Savient Pharmaceuticals, Inc. v. Tang Capital Partners, LP, et al., C.A. No. 7476-VCG (Del. Ch. July 27, 2012) (Glasscock, V.C.)
In this memorandum opinion, the Court of Chancery held that plaintiff note holders waived their statutory right to seek appointment of a receiver for a debtor corporation where the notes they purchased were subject to clear language in a “No-Action Clause” of the governing indenture, which prohibited such action unless certain requirements were met. The Court recognized the “importance” of a receivership remedy for creditors and stockholders, but held that its value does not justify “the judicial setting aside of contractual curtailments of statutory causes of action entered into by sophisticated parties.”
Plaintiffs are note holders of Savient Pharmaceuticals, Inc. (“Savient” or the “Company”), whose principal asset is the worldwide ownership and license rights of the drug KRYSTEXXA. Believing that Savient’s continued investment in the drug was depleting its cash reserves to the harm of the Company’s creditors, plaintiffs filed suit seeking, among other things, declaratory relief that the Company was insolvent and the appointment of a receiver pursuant to Section 291 of the DGCL. Defendants moved to dismiss plaintiffs’ receivership claim for lack of standing because plaintiffs did not meet the pre-suit requirements of a No-Action Clause (“NAC”) in the indenture, which limited actions that may be brought against the Company by the note holders, including the appointment of a receiver. Specifically, defendants argued that plaintiffs did not make demand on the indenture trustee, and even if they had, there had not been an event of default triggering the note holders’ right to bring an action in the first place. Plaintiffs contended, however, that the indenture’s pre-suit requirements do not apply to statutory receivership actions, but only to those claims arising directly from a provision of the indenture. The Plaintiffs also argued that, even if statutory actions are covered by the NAC, the Company experienced an event of default, which rendered demand on the trustee futile due to the trustee’s purported dual obligations to Savient’s secured and unsecured note holders. The parties cross-moved for summary judgment on the issue of whether an event of default occurred.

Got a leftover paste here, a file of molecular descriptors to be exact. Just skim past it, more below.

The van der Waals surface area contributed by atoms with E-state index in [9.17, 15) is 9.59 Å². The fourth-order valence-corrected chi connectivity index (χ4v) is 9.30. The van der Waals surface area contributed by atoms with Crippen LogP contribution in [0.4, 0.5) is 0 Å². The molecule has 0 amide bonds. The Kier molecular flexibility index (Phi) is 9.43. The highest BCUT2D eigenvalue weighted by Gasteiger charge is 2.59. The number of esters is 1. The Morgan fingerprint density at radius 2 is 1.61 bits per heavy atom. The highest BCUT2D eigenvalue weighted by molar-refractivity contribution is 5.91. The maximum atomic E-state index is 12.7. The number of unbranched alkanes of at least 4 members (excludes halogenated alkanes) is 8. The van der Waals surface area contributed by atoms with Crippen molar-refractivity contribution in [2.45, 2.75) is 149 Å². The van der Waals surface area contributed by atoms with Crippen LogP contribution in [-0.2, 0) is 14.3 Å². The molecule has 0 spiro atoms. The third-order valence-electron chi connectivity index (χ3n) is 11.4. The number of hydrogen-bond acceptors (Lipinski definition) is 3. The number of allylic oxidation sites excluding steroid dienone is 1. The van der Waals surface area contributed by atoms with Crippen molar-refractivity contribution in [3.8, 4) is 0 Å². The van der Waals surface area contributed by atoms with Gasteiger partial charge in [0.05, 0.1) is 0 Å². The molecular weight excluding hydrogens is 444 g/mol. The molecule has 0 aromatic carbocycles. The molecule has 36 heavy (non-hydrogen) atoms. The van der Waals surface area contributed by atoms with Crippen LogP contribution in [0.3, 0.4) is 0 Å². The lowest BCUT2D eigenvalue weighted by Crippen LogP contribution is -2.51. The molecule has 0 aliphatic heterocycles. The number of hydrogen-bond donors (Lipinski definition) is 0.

The Court first held that the NAC does in fact apply to statutory receivership actions. Looking at the plain language of the indenture, the Court explained that the NAC is not limited to claims arising directly from a provision of the indenture, but rather applies to all actions available to a plaintiff by virtue of its status as a note holder. Plaintiffs argued that such a limitation should be void as a matter of public policy due to the importance of a creditor’s or stockholder’s right to seek a receivership. The Court disagreed, noting the sophistication of the parties and the fact that DGCL Section 291 (pertaining to statutory receiverships) permits, rather than mandates, the appointment of a receiver, and nothing in the statute suggests it cannot be waived contractually. Therefore, plaintiffs were required to satisfy the demand and other pre-suit requirements before bringing suit.
The Court further held that plaintiffs did not satisfy those pre-suit requirements, in part, because Savient had not experienced an event of default. Plaintiffs attempted to rely on a provision of the indenture providing that a receivership action left undismissed and unstayed for a period of 30 days triggers an event of default. While that provision, in isolation, supported plaintiffs’ argument, the Court instructed that the indenture must be read as a whole. Because plaintiffs’ statutory receivership claim was barred by another provision of the indenture, allowing the claim to succeed via the 30-day trigger contravened the intent of the parties and put plaintiffs in a better position than they would have been had they complied with the terms of the indenture. The Court thus granted defendants’ motion to dismiss plaintiffs’ receivership claim, as well as its motion for summary judgment seeking a declaration that an event of default did not occur.